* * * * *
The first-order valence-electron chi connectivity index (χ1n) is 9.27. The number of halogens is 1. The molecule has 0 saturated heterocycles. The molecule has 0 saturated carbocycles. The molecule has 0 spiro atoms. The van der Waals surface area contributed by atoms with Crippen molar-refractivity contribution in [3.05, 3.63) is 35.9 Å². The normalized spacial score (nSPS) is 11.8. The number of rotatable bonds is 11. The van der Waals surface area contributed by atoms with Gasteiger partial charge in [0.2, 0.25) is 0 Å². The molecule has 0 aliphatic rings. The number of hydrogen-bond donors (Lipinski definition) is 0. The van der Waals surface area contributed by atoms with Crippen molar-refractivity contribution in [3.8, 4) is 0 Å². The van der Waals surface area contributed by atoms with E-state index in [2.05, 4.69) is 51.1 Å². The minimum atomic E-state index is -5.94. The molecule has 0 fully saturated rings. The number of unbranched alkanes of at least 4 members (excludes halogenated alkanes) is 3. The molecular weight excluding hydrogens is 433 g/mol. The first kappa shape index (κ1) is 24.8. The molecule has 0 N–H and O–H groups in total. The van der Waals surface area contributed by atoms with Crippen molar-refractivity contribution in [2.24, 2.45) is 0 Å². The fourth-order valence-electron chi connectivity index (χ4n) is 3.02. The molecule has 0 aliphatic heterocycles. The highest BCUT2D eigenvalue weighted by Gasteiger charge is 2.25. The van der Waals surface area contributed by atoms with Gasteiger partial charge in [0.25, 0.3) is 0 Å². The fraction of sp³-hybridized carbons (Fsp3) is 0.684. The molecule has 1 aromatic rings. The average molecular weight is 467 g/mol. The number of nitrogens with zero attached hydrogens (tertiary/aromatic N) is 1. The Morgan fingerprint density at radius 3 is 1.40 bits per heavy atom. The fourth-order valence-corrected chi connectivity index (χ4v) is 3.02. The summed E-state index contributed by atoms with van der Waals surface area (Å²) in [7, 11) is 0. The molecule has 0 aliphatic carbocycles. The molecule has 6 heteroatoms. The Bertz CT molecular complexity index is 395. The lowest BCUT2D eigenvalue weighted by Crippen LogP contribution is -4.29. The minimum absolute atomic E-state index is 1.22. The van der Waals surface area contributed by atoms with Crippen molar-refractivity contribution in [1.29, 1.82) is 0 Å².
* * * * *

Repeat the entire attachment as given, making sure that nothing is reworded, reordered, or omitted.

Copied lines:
The first-order valence-electron chi connectivity index (χ1n) is 9.27. The number of halogens is 1. The molecule has 0 saturated heterocycles. The molecule has 0 saturated carbocycles. The molecule has 0 spiro atoms. The van der Waals surface area contributed by atoms with Crippen molar-refractivity contribution in [3.05, 3.63) is 35.9 Å². The normalized spacial score (nSPS) is 11.8. The number of rotatable bonds is 11. The van der Waals surface area contributed by atoms with Gasteiger partial charge in [0.2, 0.25) is 0 Å². The molecule has 0 aliphatic rings. The number of hydrogen-bond donors (Lipinski definition) is 0. The van der Waals surface area contributed by atoms with Crippen molar-refractivity contribution in [3.8, 4) is 0 Å². The van der Waals surface area contributed by atoms with E-state index in [2.05, 4.69) is 51.1 Å². The minimum atomic E-state index is -5.94. The molecule has 0 fully saturated rings. The number of unbranched alkanes of at least 4 members (excludes halogenated alkanes) is 3. The molecular weight excluding hydrogens is 433 g/mol. The first kappa shape index (κ1) is 24.8. The molecule has 0 N–H and O–H groups in total. The van der Waals surface area contributed by atoms with Crippen molar-refractivity contribution in [2.24, 2.45) is 0 Å². The fourth-order valence-electron chi connectivity index (χ4n) is 3.02. The molecule has 0 aliphatic heterocycles. The highest BCUT2D eigenvalue weighted by Gasteiger charge is 2.25. The van der Waals surface area contributed by atoms with Gasteiger partial charge in [0.25, 0.3) is 0 Å². The fraction of sp³-hybridized carbons (Fsp3) is 0.684. The molecule has 1 aromatic rings. The average molecular weight is 467 g/mol. The number of nitrogens with zero attached hydrogens (tertiary/aromatic N) is 1. The Morgan fingerprint density at radius 3 is 1.40 bits per heavy atom. The fourth-order valence-corrected chi connectivity index (χ4v) is 3.02. The summed E-state index contributed by atoms with van der Waals surface area (Å²) in [7, 11) is 0. The molecule has 0 aliphatic carbocycles. The molecule has 6 heteroatoms. The Bertz CT molecular complexity index is 395. The lowest BCUT2D eigenvalue weighted by Crippen LogP contribution is -4.29. The minimum absolute atomic E-state index is 1.22. The van der Waals surface area contributed by atoms with Crippen molar-refractivity contribution in [1.29, 1.82) is 0 Å².